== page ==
Hi everyone - I inherited a pleco and a very dirty 20 gallon tank with a filter that is now malfunctioning - water is cloudy, pleco is noticibly acting differently (he's the only pisher left in this tank - I don't know how to clean his filter or have the means to buy s vacuum to clean all the stones and mess in this tank- but I need to save him- how do I proceed?? Do I remove pleco to his own water and a temp aquarium and then completely clean this silt infested algae eater filter, which I have no idea how to clean the filter and what to replace inside filter if anything does actually need to be replaced, or what... I'm just trying to save a fish please help!?? thanks everyone!

    0
    d.r.lewis1124
    d.r.lewis1124

    Answer 3 months ago

    I understand your situation if you put fish in before you let the tank cycle you’re setting yourself up for disaster the old filter is great for the start of the cycling because it could have the good bacteria already in it. Think about it this way you’re in a garage and there’s no fan in there it’s stuffy and you’re miserable. Eventually you’re going to suffocate. That is what you’re doing to the fish. Not to mention your pH level is probably off also there might be an ammonia factor in there as well. What I would do is let the water get cloudy after you remove all the fish. Then replace the filter with a brand new one.Let the water cycle through it for three weeks that will give your take enough time to balance out and you’ll be able to put in live plants also some new fish I’d also recommend a very good cleaning crew. They are these fish that are called bristle nose just say the name to your local pet shop and they will be able to tell you whether they have them or not they are excellent algae cleaners and get yourself a snake python for one final water change. Then recondition the water after removing 10% of the water if the water is needed to be removed by then. If it calls for another water change. After you use your testing tool or kit in this case. You will have to remove like 50% of the water if it doesn’t clear up. After everything is said and done your tank water should be crystal clear do not scrub the glass do not scrub the decorations leave everything in there use a plate to refill your water so it doesn’t move your rocks around.The 50% water change is only in a desperate situation is extremely dramatic would not recommend it. If your filter filters everything out after a 10% water change everybody be good to go and you will have a nice fresh aquarium for your fish.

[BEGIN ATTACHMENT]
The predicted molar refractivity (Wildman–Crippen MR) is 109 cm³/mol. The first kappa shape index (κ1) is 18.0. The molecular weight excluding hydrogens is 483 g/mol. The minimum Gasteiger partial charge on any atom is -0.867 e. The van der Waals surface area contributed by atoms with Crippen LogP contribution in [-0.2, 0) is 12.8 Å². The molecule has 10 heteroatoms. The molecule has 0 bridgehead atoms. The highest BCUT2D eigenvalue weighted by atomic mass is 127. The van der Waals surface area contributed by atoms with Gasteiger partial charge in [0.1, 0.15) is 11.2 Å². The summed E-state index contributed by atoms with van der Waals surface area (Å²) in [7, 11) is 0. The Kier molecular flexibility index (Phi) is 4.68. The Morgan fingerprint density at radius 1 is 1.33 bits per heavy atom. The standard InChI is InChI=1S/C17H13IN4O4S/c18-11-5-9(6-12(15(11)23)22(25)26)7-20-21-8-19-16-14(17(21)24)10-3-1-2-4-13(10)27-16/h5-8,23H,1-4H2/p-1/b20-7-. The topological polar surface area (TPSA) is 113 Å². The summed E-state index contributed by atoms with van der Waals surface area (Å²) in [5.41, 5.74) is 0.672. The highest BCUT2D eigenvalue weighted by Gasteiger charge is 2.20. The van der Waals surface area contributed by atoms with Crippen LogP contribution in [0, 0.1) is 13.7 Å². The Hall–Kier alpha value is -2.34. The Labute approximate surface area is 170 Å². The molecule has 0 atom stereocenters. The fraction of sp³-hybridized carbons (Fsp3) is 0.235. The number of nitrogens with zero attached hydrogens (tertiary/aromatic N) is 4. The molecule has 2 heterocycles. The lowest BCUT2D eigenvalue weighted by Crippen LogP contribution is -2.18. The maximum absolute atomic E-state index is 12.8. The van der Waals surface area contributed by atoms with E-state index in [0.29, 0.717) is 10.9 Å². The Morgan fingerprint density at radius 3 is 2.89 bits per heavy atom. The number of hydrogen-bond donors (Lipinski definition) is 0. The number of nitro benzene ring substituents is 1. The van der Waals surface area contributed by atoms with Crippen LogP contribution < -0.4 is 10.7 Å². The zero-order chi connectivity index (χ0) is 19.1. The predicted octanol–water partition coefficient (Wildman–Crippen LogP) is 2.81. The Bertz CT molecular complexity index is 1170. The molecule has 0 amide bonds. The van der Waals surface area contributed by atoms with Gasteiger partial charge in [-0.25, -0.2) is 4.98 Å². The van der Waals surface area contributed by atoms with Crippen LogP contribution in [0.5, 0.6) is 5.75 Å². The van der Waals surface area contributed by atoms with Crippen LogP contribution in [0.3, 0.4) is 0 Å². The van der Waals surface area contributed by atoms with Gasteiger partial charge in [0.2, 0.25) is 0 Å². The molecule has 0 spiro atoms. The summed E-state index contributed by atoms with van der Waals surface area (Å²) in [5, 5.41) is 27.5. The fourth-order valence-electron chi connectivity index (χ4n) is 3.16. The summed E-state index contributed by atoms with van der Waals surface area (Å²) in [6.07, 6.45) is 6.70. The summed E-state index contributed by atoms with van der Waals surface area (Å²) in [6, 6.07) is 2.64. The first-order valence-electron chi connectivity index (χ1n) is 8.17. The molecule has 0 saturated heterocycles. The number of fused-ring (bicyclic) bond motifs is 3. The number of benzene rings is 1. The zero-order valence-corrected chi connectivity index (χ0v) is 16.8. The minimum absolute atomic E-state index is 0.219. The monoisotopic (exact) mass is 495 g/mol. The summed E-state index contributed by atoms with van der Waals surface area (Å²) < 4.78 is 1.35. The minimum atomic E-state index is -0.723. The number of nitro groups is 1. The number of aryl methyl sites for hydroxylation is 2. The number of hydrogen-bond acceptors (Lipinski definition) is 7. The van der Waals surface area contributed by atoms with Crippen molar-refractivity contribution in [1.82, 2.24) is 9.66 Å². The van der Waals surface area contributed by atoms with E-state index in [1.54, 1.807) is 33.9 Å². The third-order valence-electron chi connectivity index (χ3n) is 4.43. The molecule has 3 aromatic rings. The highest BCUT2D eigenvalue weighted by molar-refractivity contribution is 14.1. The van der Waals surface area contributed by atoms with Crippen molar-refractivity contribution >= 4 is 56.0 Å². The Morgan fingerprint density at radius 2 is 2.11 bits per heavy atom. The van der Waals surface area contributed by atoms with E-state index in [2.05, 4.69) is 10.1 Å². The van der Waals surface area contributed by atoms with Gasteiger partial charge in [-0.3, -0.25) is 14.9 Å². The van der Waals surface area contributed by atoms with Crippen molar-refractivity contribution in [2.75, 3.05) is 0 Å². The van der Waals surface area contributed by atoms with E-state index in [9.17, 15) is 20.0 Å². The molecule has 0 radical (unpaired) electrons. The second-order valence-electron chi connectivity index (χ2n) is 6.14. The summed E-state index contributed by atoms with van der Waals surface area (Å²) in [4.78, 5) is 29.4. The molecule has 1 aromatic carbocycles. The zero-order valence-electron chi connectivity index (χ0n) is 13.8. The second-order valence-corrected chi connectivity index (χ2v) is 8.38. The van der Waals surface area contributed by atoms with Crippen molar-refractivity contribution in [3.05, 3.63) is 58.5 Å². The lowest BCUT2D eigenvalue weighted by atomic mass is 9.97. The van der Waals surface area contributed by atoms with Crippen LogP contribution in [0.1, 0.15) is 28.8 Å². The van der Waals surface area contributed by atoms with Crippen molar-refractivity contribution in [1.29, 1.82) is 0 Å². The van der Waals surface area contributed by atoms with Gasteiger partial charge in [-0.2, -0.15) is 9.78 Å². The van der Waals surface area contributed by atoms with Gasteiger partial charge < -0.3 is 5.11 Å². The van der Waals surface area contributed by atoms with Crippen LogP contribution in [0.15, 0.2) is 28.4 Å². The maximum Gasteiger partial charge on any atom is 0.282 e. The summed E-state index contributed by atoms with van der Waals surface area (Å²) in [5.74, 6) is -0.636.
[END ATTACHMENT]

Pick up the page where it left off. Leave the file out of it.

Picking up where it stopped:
0
    Qu3en52
    Qu3en52

    Question 1 year ago

    I have change my tank water twice in 30 days one fish dead and I can’t find the fish that dead. How much salt do I add to clean water

    0
    puggamer789
    puggamer789

    Answer 5 months ago

    Change it every week, not twice every 30 days, good luck

    0
    amzivait
    amzivait

    Question 2 years ago on Introduction